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Overview

The ArcGIS API for JavaScript is available as AMD and ES modules. Since version 4.0 the API has been shipped as AMD, for example the CDN uses AMD modules. Starting at 4.18, the API is also available as ES modules (beta). Your implementation use case will affect which modules to use with your application, framework or build tools.

The API's modules divide the functionality into logical subsets. The AMD modules implement the Asynchronous Module Definition format, and they use a require() method and a third-party script loader to load modules and their dependencies. ES modules, also known as ECMAScript Modules or simply ESM, are an official, standardized module system that works natively with all modern browsers through import statements. ES modules do not require a separate script loader.

Should I migrate to ES modules?

If you use the CDN (AMD) without a JavaScript framework or local build tools, then there’s no need to migrate. The AMD modules will be available for the foreseeable future, and the AMD and ES modules have the same API capabilities.

If you are using 4.18+ with a framework or build tools, and you aren't using Dojo 1 or RequireJS, then you should be building with ES modules.

Compare AMD and ES modules

Here are some common reasons for using AMD and ES modules.

CDN (AMD)ESM local buildAMD local build
No installation, configuration or local build requiredX
Fast download performance via CDN cacheX
Easy installation via npmX
Seamless integration with most modern frameworks and build toolsX
Using API version 4.17 or earlier with a framework or build toolsX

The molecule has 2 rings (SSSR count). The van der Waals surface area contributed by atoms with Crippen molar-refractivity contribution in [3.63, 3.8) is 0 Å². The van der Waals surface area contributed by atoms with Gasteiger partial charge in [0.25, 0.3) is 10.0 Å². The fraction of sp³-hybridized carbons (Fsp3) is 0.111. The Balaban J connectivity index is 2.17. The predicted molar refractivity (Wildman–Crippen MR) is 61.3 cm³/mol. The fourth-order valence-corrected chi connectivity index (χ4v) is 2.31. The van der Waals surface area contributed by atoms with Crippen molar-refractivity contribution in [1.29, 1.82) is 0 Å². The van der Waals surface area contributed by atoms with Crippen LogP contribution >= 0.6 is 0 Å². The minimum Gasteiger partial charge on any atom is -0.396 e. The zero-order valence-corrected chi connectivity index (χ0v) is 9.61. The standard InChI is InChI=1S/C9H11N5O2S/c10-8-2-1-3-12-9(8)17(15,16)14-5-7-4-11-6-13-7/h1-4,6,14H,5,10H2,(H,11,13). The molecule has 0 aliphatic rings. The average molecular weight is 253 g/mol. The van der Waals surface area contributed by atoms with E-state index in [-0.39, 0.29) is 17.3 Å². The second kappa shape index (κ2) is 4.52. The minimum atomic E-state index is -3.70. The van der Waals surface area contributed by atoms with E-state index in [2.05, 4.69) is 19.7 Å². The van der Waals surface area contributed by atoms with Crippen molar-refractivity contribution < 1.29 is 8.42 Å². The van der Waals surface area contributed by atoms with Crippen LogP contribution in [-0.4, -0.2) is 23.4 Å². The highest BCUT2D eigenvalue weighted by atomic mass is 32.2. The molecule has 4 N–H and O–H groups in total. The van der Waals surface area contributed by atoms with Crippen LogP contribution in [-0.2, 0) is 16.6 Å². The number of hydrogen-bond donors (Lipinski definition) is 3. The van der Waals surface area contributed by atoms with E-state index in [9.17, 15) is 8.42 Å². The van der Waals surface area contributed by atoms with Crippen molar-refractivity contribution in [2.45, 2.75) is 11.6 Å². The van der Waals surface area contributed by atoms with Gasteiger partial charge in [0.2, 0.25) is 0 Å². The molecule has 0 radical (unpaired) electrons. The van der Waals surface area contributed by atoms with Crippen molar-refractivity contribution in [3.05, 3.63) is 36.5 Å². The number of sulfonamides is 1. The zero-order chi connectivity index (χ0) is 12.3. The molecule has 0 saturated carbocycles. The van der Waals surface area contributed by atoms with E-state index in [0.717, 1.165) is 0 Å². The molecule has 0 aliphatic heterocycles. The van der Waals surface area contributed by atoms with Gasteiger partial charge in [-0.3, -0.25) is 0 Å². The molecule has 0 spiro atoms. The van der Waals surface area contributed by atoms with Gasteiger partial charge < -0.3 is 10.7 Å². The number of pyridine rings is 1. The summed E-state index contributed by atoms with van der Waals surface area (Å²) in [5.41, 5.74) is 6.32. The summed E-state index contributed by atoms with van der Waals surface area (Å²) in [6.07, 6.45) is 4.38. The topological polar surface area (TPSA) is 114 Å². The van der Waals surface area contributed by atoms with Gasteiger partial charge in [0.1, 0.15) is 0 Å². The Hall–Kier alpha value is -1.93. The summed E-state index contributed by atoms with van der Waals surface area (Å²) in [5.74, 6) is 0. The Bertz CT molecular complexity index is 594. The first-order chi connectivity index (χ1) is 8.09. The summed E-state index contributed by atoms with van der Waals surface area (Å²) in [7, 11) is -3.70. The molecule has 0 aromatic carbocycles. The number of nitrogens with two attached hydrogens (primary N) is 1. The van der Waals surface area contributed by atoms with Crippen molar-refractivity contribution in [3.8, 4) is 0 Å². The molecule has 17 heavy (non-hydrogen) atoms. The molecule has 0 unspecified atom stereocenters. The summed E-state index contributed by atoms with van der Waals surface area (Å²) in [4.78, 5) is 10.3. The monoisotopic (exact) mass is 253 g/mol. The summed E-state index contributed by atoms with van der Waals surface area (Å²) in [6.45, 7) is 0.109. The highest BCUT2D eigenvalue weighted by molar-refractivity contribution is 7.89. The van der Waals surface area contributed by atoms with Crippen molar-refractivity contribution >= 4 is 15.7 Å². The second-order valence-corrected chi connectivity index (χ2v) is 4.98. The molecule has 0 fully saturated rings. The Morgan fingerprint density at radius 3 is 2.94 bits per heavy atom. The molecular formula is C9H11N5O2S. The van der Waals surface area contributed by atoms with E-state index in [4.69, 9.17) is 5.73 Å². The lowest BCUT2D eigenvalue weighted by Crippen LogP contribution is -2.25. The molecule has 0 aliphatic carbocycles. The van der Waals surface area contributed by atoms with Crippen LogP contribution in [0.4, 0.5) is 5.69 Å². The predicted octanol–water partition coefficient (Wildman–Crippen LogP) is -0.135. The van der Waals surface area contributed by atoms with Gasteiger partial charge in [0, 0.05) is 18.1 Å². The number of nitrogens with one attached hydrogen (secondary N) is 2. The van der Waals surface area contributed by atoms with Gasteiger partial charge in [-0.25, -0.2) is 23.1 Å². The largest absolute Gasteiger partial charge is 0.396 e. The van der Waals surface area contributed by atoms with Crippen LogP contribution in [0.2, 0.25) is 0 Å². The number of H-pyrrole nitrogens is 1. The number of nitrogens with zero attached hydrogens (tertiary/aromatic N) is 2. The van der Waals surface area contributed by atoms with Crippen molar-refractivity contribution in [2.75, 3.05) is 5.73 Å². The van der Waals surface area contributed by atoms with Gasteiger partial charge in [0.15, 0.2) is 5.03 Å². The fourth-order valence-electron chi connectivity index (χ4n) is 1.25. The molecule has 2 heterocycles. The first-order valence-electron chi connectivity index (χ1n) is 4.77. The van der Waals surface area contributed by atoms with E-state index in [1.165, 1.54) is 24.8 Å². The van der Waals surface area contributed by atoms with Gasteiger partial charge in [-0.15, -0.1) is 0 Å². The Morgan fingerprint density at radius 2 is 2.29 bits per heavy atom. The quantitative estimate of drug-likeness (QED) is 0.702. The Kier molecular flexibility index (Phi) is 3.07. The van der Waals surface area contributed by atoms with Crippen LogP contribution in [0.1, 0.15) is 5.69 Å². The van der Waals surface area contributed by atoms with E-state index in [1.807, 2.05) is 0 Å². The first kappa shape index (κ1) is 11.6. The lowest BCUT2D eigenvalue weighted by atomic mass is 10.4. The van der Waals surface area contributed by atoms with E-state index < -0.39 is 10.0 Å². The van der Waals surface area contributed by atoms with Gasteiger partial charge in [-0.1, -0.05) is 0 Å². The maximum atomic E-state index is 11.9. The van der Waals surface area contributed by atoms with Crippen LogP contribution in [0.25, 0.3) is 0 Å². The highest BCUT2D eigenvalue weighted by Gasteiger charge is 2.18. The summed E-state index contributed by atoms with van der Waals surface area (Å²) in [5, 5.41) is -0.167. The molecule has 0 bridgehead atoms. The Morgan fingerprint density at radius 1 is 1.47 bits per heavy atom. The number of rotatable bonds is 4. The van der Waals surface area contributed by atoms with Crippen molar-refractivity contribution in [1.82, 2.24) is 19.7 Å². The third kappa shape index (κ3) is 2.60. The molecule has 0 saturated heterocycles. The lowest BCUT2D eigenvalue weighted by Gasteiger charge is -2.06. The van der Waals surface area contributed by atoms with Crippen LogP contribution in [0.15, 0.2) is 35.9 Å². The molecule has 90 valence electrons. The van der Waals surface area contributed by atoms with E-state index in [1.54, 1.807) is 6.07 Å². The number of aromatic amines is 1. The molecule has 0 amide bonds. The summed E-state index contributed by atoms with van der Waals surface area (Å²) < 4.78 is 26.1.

Using Dojo 1 or RequireJSX

CDN (AMD)

The advantages of using the CDN include:

  • Fast download and highly optimized caching for the API modules.
  • No installation or configuration.
  • Easy to update applications to the next API version.

ES modules local build

The advantages of building ES modules locally include:

  • Standardized module system adopted by modern build tools.
  • Does not require separate helper or module loader libraries.
  • Seamless integration with most modern frameworks and build tools.
  • No multiple define issues when working with certain 3rd party libraries.
  • Provides server-side capabilities for node.js deployments, for example, geometry engine.

The disadvantages include:

  • Updates require installing a new version.

AMD local build

The are only a few reasons for building locally with AMD:

  • When using version 4.17 or earlier of the API with most frameworks and build tools.
  • Works with Dojo 1 and RequireJS.

The disadvantages include:

  • Requires helper libraries such as esri-loader and arcgis-webpack-plugin when working with modern frameworks and build tools.
  • Modules loaded with esri-loader are not bundled with the build, they are requested from the CDN at runtime.
  • The arcgis-webpack-plugin needs to be configured and it may require additional libraries to extend webpack, for example when using Angular 9+.
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